(Pictured: Kathryn McDonald)
AXA Investment Managers, which has a long history of research into and usage of ESG factors for investment, has now developed the integration of these factors into its ‘smart beta’ strategies.
The work, explained in a white paper distributed in Australia last week, involves the application of both negative and positive ESG screens to the smart beta portfolios.
Kathryn McDonald, director of investment strategy at AXA Rosenberg, the quantitative investment arm of the global AXA IM group, says combining the two approaches may produce higher risk-adjusted returns than the cap-weighted market index.
“Smart beta and responsible investment are both garnering greater attention from investors,” she says. “They may seem unrelated, but both approaches reflect a move by investors away from the unintentional and often uncompensated risks associated with traditional index tracking and a greater willingness by investors to make their own determinations about desired exposures, risks and expected returns.”
The AXA IM study shows that ESG smart beta can offer investors a lower total risk and higher return than index investing, along with improved diversification and strong ESG performance.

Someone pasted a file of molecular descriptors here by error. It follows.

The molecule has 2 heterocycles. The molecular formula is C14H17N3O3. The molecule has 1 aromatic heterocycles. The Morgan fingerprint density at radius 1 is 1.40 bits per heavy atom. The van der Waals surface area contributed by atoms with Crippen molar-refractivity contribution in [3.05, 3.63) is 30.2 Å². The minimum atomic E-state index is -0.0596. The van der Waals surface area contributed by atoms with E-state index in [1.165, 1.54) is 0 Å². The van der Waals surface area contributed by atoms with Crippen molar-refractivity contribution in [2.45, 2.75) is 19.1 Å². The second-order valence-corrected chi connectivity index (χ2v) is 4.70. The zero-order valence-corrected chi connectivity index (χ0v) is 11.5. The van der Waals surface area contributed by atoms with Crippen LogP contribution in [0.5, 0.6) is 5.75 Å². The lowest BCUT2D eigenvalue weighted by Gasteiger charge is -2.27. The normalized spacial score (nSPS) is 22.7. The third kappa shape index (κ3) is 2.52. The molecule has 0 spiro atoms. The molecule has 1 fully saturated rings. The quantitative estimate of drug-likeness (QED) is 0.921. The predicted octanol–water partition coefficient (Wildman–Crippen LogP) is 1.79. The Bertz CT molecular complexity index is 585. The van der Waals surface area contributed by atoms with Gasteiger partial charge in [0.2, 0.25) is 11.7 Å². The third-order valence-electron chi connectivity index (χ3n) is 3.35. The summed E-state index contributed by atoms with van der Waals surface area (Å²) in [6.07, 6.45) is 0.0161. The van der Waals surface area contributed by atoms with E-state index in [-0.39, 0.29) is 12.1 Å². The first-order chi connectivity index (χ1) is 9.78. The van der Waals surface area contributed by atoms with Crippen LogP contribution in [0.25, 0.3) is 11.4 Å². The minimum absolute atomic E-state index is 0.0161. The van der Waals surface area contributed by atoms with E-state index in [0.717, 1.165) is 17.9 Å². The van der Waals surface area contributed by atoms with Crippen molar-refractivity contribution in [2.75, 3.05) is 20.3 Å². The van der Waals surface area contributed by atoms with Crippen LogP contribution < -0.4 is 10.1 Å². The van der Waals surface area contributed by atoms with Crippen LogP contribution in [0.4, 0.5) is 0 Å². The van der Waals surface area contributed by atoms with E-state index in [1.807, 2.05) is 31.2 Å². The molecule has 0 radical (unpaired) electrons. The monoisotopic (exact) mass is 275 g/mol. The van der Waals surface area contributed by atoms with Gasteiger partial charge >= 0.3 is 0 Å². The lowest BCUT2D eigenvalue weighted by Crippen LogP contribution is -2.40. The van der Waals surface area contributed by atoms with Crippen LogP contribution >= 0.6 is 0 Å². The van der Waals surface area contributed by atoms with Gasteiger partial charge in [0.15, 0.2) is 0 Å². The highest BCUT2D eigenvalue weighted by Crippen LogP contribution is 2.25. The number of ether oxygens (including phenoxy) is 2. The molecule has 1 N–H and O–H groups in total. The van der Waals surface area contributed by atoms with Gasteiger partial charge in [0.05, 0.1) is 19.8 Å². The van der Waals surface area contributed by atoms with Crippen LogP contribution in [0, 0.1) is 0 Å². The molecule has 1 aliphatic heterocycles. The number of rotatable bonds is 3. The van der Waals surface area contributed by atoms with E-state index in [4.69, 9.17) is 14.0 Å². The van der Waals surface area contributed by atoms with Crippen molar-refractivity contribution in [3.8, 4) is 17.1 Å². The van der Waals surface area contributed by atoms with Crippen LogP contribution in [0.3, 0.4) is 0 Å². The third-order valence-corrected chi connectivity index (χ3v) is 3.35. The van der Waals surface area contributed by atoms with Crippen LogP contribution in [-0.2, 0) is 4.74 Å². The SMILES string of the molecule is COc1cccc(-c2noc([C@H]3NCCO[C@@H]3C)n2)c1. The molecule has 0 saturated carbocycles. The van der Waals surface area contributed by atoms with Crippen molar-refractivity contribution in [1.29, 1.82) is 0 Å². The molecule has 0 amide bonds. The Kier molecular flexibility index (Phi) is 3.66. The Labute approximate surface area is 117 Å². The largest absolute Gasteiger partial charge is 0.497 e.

For the purposes of the study and subsequent investment strategy, AXA IM took its smart beta equity strategy as an initial vanilla portfolio. This portfolio is formed by passing the global equity universe through four filters: earnings sustainability, volatility, speculation, and distress. The process reduces exposure to sources of uncompensated risk. The portfolio is then diversified to remove the problem of a high concentration in larger companies that can be present in traditional cap-weighted indices, while avoiding the liquidity risk you can get from some alternative-weighted processes.
The interesting thing about the AXA IM process is the use of both negative and positive ESG influences with a smart beta strategy. By definition, smart beta is basically an index fund with tilts. Some managers, including AXA IM, will have some active qualitative inputs in the fund but its basic premise is still to provide a systematic low-cost way to beat cap-weight indices.
AXA IM now can both underweight or exclude stocks with a low ESG score and overweight those with a better score within the same process for the global equity universe.
McDonald, who is based in the US but has spent several years in Australia with AXA Rosenberg previously, says that any investment strategy needs to be anchored in something that’s “real”. She says: “You have to make it a legitimately holistic investment strategy.”
The aim of an ESG and smart beta strategy, which AXA IM sells as a “stable core” to big pension funds around the world, is to match or beat the cap-weighted index with only 80 per cent of the volatility and a reduced drawdown. The strategy has garnered about US$2.5 billion from investors in the past 18 months.
Craig Hurt, the Sydney-based AXA IM director, said that the firm would next be testing the approach through its emerging markets strategies and against the ACWI (all countries) index.